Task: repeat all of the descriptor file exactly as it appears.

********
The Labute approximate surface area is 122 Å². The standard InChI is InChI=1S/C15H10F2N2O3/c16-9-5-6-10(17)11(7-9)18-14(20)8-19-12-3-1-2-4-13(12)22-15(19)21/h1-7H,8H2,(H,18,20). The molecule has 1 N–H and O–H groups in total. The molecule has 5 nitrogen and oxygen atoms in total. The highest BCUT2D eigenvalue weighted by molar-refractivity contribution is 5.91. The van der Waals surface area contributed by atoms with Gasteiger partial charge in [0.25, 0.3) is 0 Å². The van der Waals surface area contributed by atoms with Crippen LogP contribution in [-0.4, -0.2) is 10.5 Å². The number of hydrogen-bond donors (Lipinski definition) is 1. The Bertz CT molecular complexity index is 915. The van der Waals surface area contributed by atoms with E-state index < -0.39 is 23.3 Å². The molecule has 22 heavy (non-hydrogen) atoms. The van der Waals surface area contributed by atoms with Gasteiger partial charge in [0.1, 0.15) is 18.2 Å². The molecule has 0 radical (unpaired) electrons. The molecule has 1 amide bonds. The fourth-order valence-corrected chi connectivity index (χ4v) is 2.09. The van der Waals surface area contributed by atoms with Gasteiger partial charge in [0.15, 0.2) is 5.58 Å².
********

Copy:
The Labute approximate surface area is 122 Å². The standard InChI is InChI=1S/C15H10F2N2O3/c16-9-5-6-10(17)11(7-9)18-14(20)8-19-12-3-1-2-4-13(12)22-15(19)21/h1-7H,8H2,(H,18,20). The molecule has 1 N–H and O–H groups in total. The molecule has 5 nitrogen and oxygen atoms in total. The highest BCUT2D eigenvalue weighted by molar-refractivity contribution is 5.91. The van der Waals surface area contributed by atoms with Gasteiger partial charge in [0.25, 0.3) is 0 Å². The van der Waals surface area contributed by atoms with Crippen LogP contribution in [-0.4, -0.2) is 10.5 Å². The number of hydrogen-bond donors (Lipinski definition) is 1. The Bertz CT molecular complexity index is 915. The van der Waals surface area contributed by atoms with E-state index < -0.39 is 23.3 Å². The molecule has 22 heavy (non-hydrogen) atoms. The van der Waals surface area contributed by atoms with Gasteiger partial charge in [0.1, 0.15) is 18.2 Å². The molecule has 0 radical (unpaired) electrons. The molecule has 1 amide bonds. The fourth-order valence-corrected chi connectivity index (χ4v) is 2.09. The van der Waals surface area contributed by atoms with Gasteiger partial charge in [0.15, 0.2) is 5.58 Å².